A Southern Baptist Convention official denounced a new resource for LGBTQ Christians as part of “a campaign of biblical subterfuge” arguing that it’s OK for evangelicals to be gay.
In an article titled “The Human Rights Campaign releases deceptive evangelical resource,” Andrew T. Walker, director of policy studies for the SBC Ethics and Religious Liberty Commission, warned readers about the “Coming Home to Evangelicalism and to Self” pamphlet introduced July 12.
The resource, sixth in a series of faith-specific “coming home” guides released by the HRC Foundation, was released in conjunction with this year’s Wild Goose Festival, a four-day, outdoor music festival for progressive Christians held in western North Carolina.
Contributors to the pamphlet include David Gushee, a Mercer University ethicist who described his evolving views about the morality of same-sex relationships in a 2014 book titled Changing Our Mind.
Walker, who recently earned a Ph.D. in Christian ethics from Southern Baptist Theological Seminary, characterized Gushee and others mentioned in the pamphlet “as vanguards of a new kind of Christianity, a Christianity that is modern, enlightened, and attuned to the complex world of sexual identity.”
“Observers should understand that the work of these individuals is centered, almost exclusively, on getting evangelicals to abandon biblical authority and capitulate to the sexual revolution,” he warned. “For this reason, they should be ignored and regarded as false teachers.”
In the HRC pamphlet, Gushee described feeling shunned by the evangelical community after changing his mind to argue for full acceptance of LGBTQ Christians in the church.
“I was seen as having abandoned the true faith,” Gushee said. “I experienced all kinds of angry diatribes, cancellations, various forms of rejection. I’m now occasionally invited to engage in conversations about LGBTQ inclusion but otherwise doors are closed to me.”
Gushee, who taught at Southern Seminary and a Southern Baptist college before moving to Cooperative Baptist Fellowship-affiliated Mercer in 2007, said core tenets of his Baptist upbringing played a role in his change of mind.
“As a Baptist I have certain convictions about what it means to be church,” Gushee said. “Among them is the belief that every member matters and that everybody is of equal worth and status. There can be no second-class Christians. There is no first or second class at the communion table.”
Another contributor, Brandan Robertson, described “an invisible hierarchy” of power brokers that control much of the teaching in evangelical circles but said he finds hope in the flexibility of evangelical structures.
“It’s a lot easier for churches to leave the movement, to leave the Southern Baptist Convention, for example,” Robertson said. “Over the last three years, hundreds of small churches have left the network or affiliation they belong to. They continue in that autonomous tradition and they choose to affirm LGBTQ people.”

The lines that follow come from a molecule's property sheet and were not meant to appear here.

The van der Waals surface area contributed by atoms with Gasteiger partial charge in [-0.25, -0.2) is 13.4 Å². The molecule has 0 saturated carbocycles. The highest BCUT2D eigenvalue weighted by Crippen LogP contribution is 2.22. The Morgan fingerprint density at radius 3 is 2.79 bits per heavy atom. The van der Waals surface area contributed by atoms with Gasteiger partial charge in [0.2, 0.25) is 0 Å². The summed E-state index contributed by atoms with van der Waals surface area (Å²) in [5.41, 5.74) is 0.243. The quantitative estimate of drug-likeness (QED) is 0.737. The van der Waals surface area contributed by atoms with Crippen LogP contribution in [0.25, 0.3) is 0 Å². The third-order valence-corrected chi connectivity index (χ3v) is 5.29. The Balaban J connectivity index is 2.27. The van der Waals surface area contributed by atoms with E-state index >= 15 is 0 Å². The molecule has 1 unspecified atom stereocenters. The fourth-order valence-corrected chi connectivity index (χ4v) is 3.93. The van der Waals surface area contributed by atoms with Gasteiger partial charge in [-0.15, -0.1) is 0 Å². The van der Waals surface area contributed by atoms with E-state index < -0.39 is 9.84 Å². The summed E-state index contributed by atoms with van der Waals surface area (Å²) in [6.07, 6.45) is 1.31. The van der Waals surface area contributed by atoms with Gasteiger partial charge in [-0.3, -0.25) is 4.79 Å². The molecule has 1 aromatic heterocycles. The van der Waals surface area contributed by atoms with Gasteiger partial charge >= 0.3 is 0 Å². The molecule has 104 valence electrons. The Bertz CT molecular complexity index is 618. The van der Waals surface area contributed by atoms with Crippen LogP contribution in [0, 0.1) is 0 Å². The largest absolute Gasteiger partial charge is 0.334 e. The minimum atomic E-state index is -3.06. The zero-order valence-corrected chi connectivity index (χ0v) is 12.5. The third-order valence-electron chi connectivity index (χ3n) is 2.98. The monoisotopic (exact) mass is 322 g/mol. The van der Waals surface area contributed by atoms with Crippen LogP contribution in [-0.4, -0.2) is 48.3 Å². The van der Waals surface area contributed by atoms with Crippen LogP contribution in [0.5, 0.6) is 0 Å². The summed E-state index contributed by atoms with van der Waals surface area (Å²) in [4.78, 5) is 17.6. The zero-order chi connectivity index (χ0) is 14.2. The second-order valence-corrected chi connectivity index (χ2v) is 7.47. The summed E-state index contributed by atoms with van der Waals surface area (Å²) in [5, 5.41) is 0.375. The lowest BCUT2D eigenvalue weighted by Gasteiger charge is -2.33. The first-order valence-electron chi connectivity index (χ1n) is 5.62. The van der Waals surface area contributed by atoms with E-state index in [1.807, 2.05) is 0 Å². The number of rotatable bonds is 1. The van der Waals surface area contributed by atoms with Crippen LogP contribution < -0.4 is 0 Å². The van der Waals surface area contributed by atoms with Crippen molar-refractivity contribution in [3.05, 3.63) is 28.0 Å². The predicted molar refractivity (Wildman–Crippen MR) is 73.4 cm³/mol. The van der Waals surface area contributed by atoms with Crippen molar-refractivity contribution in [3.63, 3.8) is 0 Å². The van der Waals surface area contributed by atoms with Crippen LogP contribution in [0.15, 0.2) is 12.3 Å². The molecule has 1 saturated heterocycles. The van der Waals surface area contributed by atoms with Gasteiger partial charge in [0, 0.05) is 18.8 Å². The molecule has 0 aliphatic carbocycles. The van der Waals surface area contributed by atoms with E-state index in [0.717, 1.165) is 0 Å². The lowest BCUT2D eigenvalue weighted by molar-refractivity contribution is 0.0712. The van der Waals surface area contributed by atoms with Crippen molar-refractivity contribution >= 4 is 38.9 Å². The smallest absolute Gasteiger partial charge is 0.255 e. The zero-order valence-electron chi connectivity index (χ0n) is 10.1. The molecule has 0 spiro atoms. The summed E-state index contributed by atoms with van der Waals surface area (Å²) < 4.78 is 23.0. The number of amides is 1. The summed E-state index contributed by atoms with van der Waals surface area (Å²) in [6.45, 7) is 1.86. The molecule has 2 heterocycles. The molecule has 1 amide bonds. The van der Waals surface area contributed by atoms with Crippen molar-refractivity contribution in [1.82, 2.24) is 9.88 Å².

Contributor Matthew Vines, founder of The Reformation Project and author of God and the Gay Christian, said a lot of conservative Christians are unaware of negative impact of the church’s non-affirming teaching.
“They’ll approach Scripture with a simple question, ‘What does the Bible say and is it positive or negative?’ but that’s not a very thoughtful question to be asking,” Vines said.
“We should ask instead, ‘What do the Bible’s stories have to do with LGBTQ people and their relationships?’” he continued.
“Referencing the story of Sodom and Gomorrah, many biblical scholars now hold that a careful reading of Genesis in its historical context offers no solid basis to conclude that the destruction of Sodom and Gomorrah had anything to do with LGBTQ people and their relationships,” Vines explained. “Instead, the text is about neglecting to show hospitality to strangers.”
Walker said the so-called evangelicals profiled in the Coming Home pamphlet are “in no sense evangelical, and the Human Rights Campaign is being deceptive to communicate otherwise.”
“The version of evangelicalism presented in this resource is a revisionist account more akin to mainline Protestantism, and in that sense, represents no kind of Christianity at all.”
“The version of evangelicalism presented in this resource is a revisionist account more akin to mainline Protestantism, and in that sense, represents no kind of Christianity at all,” Walker wrote. “The resource is little more than a grievance manual wherein progressive voices exalt personal testimony over obedience to Scripture at the expense of the clear witness of Scripture and over two thousand years of unambiguous church teaching.”
Walker accused the HRC, which bills itself as “America’s largest civil rights organization working to achieve lesbian, gay, bisexual, transgender and queer equality,” of “attempting to poach evangelicals” by seeking to convince them of the error of their ways.
He said efforts like this are why the Southern Baptist Convention’s moral concerns agency partnered with the Council on Biblical Manhood and Womanhood last year to release the Nashville Statement, a manifesto that not only condemns homosexual acts but says Christians who experience feelings of same-sex attraction should not self-identify as gay.
Contacted by e-mail, Gushee did not seem overly concerned by Walker’s critique.
“On the contrary, my work on LGBTQ issues is centered on obeying Christ’s command to love my neighbors — all of them,” Gushee responded. “I am glad that it is Christ rather than anyone else to whom all will give account at the end of life’s journey.”